Albright Named to Governor’s Council on Opioid Overdoses, Addiction

  • September 12th, 2017

By David Miller

Dr. David Albright

Of Alabama’s 736 reported drug overdose deaths in 2015, 38 percent were caused by opioids, according to a Kaiser Family Foundation review of data collected by the Centers for Disease Control and Prevention.

And though the rate of opioid pain reliever prescriptions in Alabama dipped slightly from 1.43 prescriptions per person in 2012 to 1.2 in 2015, the rate was still the highest in the United States, according to CDC data and an investigation by the Associated Press and the Center for Public Integrity.

Alabama Gov. Kay Ivey recently issued an executive order to combat the state’s current opioid crisis and develop strategies to reduce the number of deaths linked to opioid use. Ivey has appointed Dr. David L. Albright, associate professor and Hill Crest Foundation Endowed Chair in Mental Health in The University of Alabama School of Social Work, to serve on the Alabama Opioid Overdose and Addiction Council. Albright is one of 36 members serving on the council.

Albright is co-chair of the council’s treatment and recovery support committee, which develops strategies to increase access to treatment for opioid use disorders and to services designed to support long-term recovery, Albright said. Sarah Harkless, director of substance abuse treatment and development for the Alabama department of mental health, is committee chair.

“Our committee really addresses a number of issues, from stigma to reimbursement, to evidence-based practices, to workforce training and development,” Albright said.

The executive order states that nearly 30,000 Alabamians over the age of 17 are estimated to be addicted to prescription painkillers or heroin. And though efforts to address specific aspects of the overdose crisis have been made, the epidemic requires “systemic change” and the development of a “unified, comprehensive strategy to guide, support and evaluate this change.”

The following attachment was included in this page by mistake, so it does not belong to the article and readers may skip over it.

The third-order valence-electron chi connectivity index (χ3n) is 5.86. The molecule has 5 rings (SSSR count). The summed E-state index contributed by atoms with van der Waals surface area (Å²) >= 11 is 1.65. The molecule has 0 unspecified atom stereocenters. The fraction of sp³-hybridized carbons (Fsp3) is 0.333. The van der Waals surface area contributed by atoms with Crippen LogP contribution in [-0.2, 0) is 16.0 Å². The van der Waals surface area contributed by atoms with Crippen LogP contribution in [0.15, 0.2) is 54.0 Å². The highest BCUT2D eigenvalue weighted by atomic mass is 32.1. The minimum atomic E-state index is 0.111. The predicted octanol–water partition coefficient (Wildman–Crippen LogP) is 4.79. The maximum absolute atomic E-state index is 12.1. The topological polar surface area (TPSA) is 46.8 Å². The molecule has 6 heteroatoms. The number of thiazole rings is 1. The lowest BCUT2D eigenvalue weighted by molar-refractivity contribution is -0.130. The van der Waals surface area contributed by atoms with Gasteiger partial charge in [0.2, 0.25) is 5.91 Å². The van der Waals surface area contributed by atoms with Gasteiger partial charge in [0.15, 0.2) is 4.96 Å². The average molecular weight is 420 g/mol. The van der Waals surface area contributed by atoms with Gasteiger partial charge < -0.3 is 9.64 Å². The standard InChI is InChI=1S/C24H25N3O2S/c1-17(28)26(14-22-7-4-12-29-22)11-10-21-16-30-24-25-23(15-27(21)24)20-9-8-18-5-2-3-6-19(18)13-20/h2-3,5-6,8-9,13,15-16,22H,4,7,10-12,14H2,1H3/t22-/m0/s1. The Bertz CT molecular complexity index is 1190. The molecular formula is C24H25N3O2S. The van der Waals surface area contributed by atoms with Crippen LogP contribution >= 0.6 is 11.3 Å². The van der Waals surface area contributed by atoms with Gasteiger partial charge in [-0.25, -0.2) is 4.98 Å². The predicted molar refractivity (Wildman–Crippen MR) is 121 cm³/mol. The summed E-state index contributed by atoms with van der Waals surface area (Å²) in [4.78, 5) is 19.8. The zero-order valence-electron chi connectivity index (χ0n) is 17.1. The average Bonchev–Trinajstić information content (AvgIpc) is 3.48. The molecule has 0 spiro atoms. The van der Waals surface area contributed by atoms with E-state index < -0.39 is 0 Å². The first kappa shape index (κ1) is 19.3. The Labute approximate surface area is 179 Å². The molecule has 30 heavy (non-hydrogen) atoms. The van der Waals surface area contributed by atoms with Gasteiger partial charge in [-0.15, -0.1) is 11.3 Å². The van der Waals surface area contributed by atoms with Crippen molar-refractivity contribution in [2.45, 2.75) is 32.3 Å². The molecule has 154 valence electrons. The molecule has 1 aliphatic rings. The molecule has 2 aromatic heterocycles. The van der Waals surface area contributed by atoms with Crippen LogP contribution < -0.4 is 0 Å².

The council will report to Ivey in December.

“It’s a serious situation that all citizens need to be aware of and help us with,” Ivey said. “We must find ways to curtail this crisis in Alabama. I look forward to reviewing the council’s recommendations for strategies to reduce the number of deaths and other effects caused by opioid misuse in our state.”

Albright is currently principal investigator for Alabama Screening, Brief Intervention and Referral Treatment (AL-SBIRT), a five-year, $8 million project with the Alabama department of mental health to expand substance abuse and mental health programs to underserved areas of West Alabama. The program, funded by the Substance Abuse and Mental Health Services Administration, incorporates alcohol and drug screenings, brief interventions and referral to treatment into primary care settings to address the need for integrated substance-use disorder prevention.

Albright said addressing the opioid overdose and abuse crisis is a “layered challenge.”

“One of the state’s challenges, especially when talking about serving adult populations, rural and medically underserved counties in places like West Alabama and the Black Belt region, is the state’s shortage of behavioral workforce, and that would include social workers,” Albright said. “That’s where the School of Social Work has stepped up, along with some of the efforts we’ve seen at UA, in preparing students to become part of this workforce.”

The University of Alabama, part of The University of Alabama System, is the state’s flagship university. UA shapes a better world through its teaching, research and service. With a global reputation for excellence, UA provides an inclusive, forward-thinking environment and nearly 200 degree programs on a beautiful, student-centered campus. A leader in cutting-edge research, UA advances discovery, creative inquiry and knowledge through more than 30 research centers. As the state’s largest higher education institution, UA drives economic growth in Alabama and beyond.